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League Of Communists Of Yugoslavia
In political and social sciences, communism (from Latin
Latin
communis, "common, universal")[1][2] is the philosophical, social, political, and economic ideology and movement whose ultimate goal is the establishment of the communist society, which is a socioeconomic order structured upon the common ownership of the means of production and the absence of social classes, money[3][4] and the state.[5][6] Communism
Communism
includes a variety of schools of thought, which broadly include Marxism
Marxism
and anarchism (anarcho-communism), as well as the political ideologies grouped around both. All of these share the analysis that the current order of society stems from its economic system, capitalism; that in this system there are two major social classes; that conflict between these two classes is the root of all problems in society; and that this situation will ultimately be resolved through a social revolution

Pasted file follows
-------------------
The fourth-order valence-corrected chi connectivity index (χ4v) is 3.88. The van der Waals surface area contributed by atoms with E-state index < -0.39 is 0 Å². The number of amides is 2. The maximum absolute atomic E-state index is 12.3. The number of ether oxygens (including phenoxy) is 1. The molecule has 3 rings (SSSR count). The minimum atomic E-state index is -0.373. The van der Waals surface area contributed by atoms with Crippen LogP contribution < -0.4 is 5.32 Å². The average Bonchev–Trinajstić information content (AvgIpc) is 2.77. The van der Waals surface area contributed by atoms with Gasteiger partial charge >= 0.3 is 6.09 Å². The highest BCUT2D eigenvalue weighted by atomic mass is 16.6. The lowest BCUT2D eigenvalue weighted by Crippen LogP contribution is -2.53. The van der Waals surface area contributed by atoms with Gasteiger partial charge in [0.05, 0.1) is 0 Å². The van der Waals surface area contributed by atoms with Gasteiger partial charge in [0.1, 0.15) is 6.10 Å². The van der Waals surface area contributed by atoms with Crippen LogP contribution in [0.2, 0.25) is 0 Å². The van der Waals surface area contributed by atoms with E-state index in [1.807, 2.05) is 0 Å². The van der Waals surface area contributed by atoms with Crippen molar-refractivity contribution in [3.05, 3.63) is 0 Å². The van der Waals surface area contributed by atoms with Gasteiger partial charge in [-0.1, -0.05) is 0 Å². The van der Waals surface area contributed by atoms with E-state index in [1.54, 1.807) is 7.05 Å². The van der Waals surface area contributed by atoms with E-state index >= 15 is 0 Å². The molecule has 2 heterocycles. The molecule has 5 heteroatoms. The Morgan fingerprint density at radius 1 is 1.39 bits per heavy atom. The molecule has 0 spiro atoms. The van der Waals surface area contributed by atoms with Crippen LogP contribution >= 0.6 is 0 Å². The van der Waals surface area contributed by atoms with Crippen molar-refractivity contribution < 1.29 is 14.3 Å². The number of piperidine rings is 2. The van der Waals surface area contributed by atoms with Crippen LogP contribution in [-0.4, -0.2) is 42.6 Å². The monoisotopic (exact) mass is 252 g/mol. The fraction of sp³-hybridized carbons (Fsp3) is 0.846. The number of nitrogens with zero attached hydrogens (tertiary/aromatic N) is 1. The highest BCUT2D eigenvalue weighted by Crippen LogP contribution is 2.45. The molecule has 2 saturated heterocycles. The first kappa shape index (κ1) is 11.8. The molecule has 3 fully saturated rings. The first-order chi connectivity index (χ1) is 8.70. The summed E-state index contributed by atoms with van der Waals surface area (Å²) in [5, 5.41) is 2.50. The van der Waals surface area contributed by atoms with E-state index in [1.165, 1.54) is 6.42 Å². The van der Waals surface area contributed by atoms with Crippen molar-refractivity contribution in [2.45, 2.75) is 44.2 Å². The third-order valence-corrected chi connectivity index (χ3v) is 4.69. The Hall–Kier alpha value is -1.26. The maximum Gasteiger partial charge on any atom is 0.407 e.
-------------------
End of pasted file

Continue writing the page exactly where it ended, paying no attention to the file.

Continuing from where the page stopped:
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Communism (other)
Communism
Communism
is a political ideology and movement with the ultimate aim of achieving a communist society. Communism
Communism
may also refer to: Communism
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List Of Communist Ideologies
Self-identified communists hold a variety of views, including Marxism, Dengism, Trotskyism, Stalinism, council communism, Luxemburgism, anarcho-communism, Christian communism, Islamic socialism
Islamic socialism
and various currents of left communism
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Pre-Marxist Communism